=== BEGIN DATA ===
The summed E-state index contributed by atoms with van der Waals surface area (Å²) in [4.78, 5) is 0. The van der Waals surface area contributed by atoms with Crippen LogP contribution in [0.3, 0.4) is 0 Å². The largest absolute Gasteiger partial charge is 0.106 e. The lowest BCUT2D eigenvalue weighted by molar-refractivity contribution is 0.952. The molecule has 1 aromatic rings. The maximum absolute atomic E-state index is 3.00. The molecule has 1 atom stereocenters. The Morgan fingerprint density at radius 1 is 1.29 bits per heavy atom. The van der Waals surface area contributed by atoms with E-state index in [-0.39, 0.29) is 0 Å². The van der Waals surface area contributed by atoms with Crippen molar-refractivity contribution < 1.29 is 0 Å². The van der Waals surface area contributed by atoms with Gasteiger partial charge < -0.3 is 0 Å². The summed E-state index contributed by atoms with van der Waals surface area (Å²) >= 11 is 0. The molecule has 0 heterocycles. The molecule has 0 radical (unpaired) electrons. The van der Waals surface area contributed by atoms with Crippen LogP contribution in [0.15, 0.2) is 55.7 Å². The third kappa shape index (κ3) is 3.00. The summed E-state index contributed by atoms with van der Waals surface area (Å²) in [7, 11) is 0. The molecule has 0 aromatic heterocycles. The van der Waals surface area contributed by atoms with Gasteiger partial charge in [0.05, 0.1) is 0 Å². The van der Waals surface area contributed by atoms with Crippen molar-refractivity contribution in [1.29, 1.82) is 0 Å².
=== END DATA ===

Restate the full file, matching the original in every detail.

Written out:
The summed E-state index contributed by atoms with van der Waals surface area (Å²) in [4.78, 5) is 0. The van der Waals surface area contributed by atoms with Crippen LogP contribution in [0.3, 0.4) is 0 Å². The largest absolute Gasteiger partial charge is 0.106 e. The lowest BCUT2D eigenvalue weighted by molar-refractivity contribution is 0.952. The molecule has 1 aromatic rings. The maximum absolute atomic E-state index is 3.00. The molecule has 1 atom stereocenters. The Morgan fingerprint density at radius 1 is 1.29 bits per heavy atom. The van der Waals surface area contributed by atoms with E-state index in [-0.39, 0.29) is 0 Å². The van der Waals surface area contributed by atoms with Crippen molar-refractivity contribution < 1.29 is 0 Å². The van der Waals surface area contributed by atoms with Gasteiger partial charge < -0.3 is 0 Å². The summed E-state index contributed by atoms with van der Waals surface area (Å²) >= 11 is 0. The molecule has 0 heterocycles. The molecule has 0 radical (unpaired) electrons. The van der Waals surface area contributed by atoms with Crippen LogP contribution in [0.15, 0.2) is 55.7 Å². The third kappa shape index (κ3) is 3.00. The summed E-state index contributed by atoms with van der Waals surface area (Å²) in [7, 11) is 0. The molecule has 0 aromatic heterocycles. The van der Waals surface area contributed by atoms with Gasteiger partial charge in [0.05, 0.1) is 0 Å². The van der Waals surface area contributed by atoms with Crippen molar-refractivity contribution in [1.29, 1.82) is 0 Å².